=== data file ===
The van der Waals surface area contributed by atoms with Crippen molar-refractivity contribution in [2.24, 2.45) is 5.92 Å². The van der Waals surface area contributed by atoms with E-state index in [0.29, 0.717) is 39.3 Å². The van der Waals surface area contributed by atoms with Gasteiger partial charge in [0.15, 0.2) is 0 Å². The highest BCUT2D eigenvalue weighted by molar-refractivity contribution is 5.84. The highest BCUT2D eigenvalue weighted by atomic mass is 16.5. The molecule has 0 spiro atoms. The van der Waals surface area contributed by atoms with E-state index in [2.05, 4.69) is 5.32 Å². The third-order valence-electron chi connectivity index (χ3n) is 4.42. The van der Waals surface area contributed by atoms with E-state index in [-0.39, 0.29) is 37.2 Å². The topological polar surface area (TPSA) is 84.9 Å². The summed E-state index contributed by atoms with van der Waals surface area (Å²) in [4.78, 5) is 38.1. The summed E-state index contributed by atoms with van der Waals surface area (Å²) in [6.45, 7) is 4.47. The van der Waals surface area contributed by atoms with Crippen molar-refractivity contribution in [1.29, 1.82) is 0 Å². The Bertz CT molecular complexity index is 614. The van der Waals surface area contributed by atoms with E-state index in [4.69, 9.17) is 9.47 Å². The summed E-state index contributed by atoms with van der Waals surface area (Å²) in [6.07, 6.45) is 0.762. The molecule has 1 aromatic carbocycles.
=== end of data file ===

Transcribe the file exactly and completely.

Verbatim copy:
The van der Waals surface area contributed by atoms with Crippen molar-refractivity contribution in [2.24, 2.45) is 5.92 Å². The van der Waals surface area contributed by atoms with E-state index in [0.29, 0.717) is 39.3 Å². The van der Waals surface area contributed by atoms with Gasteiger partial charge in [0.15, 0.2) is 0 Å². The highest BCUT2D eigenvalue weighted by molar-refractivity contribution is 5.84. The highest BCUT2D eigenvalue weighted by atomic mass is 16.5. The molecule has 0 spiro atoms. The van der Waals surface area contributed by atoms with E-state index in [2.05, 4.69) is 5.32 Å². The third-order valence-electron chi connectivity index (χ3n) is 4.42. The van der Waals surface area contributed by atoms with E-state index in [-0.39, 0.29) is 37.2 Å². The topological polar surface area (TPSA) is 84.9 Å². The summed E-state index contributed by atoms with van der Waals surface area (Å²) in [4.78, 5) is 38.1. The summed E-state index contributed by atoms with van der Waals surface area (Å²) in [6.45, 7) is 4.47. The van der Waals surface area contributed by atoms with Crippen molar-refractivity contribution in [1.29, 1.82) is 0 Å². The Bertz CT molecular complexity index is 614. The van der Waals surface area contributed by atoms with E-state index in [4.69, 9.17) is 9.47 Å². The summed E-state index contributed by atoms with van der Waals surface area (Å²) in [6.07, 6.45) is 0.762. The molecule has 1 aromatic carbocycles.